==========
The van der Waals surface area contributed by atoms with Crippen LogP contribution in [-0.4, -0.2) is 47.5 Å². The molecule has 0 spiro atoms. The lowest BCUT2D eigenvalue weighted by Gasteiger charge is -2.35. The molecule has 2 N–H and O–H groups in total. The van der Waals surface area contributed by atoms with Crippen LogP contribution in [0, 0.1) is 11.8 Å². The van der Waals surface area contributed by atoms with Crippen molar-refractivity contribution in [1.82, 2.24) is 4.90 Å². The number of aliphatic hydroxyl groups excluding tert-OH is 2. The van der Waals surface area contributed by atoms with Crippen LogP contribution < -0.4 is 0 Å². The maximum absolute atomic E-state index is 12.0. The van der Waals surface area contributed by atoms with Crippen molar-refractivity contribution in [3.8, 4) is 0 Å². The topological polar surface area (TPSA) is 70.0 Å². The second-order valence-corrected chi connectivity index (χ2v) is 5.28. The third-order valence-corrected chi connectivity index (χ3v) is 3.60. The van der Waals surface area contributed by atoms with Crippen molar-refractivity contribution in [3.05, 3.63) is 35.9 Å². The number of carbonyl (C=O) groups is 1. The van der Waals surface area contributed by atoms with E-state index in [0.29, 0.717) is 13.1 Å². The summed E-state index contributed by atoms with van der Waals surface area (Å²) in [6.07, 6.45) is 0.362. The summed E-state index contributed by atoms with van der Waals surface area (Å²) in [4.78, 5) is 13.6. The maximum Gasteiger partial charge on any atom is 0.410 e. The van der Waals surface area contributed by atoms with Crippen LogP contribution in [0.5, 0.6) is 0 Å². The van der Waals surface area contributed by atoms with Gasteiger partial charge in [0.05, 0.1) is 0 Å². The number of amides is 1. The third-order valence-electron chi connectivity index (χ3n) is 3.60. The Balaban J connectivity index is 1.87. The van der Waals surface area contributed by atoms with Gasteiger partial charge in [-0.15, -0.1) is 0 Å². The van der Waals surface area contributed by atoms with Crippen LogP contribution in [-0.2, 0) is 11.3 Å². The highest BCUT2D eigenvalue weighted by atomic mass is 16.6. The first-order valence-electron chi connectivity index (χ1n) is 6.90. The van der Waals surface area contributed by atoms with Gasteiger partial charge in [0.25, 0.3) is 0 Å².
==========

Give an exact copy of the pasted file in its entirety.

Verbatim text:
The van der Waals surface area contributed by atoms with Crippen LogP contribution in [-0.4, -0.2) is 47.5 Å². The molecule has 0 spiro atoms. The lowest BCUT2D eigenvalue weighted by Gasteiger charge is -2.35. The molecule has 2 N–H and O–H groups in total. The van der Waals surface area contributed by atoms with Crippen LogP contribution in [0, 0.1) is 11.8 Å². The van der Waals surface area contributed by atoms with Crippen molar-refractivity contribution in [1.82, 2.24) is 4.90 Å². The number of aliphatic hydroxyl groups excluding tert-OH is 2. The van der Waals surface area contributed by atoms with Crippen LogP contribution < -0.4 is 0 Å². The maximum absolute atomic E-state index is 12.0. The van der Waals surface area contributed by atoms with Crippen molar-refractivity contribution in [3.8, 4) is 0 Å². The topological polar surface area (TPSA) is 70.0 Å². The second-order valence-corrected chi connectivity index (χ2v) is 5.28. The third-order valence-corrected chi connectivity index (χ3v) is 3.60. The van der Waals surface area contributed by atoms with Crippen molar-refractivity contribution in [3.05, 3.63) is 35.9 Å². The number of carbonyl (C=O) groups is 1. The van der Waals surface area contributed by atoms with E-state index in [0.29, 0.717) is 13.1 Å². The summed E-state index contributed by atoms with van der Waals surface area (Å²) in [6.07, 6.45) is 0.362. The summed E-state index contributed by atoms with van der Waals surface area (Å²) in [4.78, 5) is 13.6. The maximum Gasteiger partial charge on any atom is 0.410 e. The van der Waals surface area contributed by atoms with Crippen LogP contribution in [0.5, 0.6) is 0 Å². The van der Waals surface area contributed by atoms with Gasteiger partial charge in [0.05, 0.1) is 0 Å². The number of amides is 1. The third-order valence-electron chi connectivity index (χ3n) is 3.60. The Balaban J connectivity index is 1.87. The van der Waals surface area contributed by atoms with Gasteiger partial charge in [-0.15, -0.1) is 0 Å². The van der Waals surface area contributed by atoms with Crippen LogP contribution in [-0.2, 0) is 11.3 Å². The highest BCUT2D eigenvalue weighted by atomic mass is 16.6. The first-order valence-electron chi connectivity index (χ1n) is 6.90. The van der Waals surface area contributed by atoms with Gasteiger partial charge in [0.25, 0.3) is 0 Å².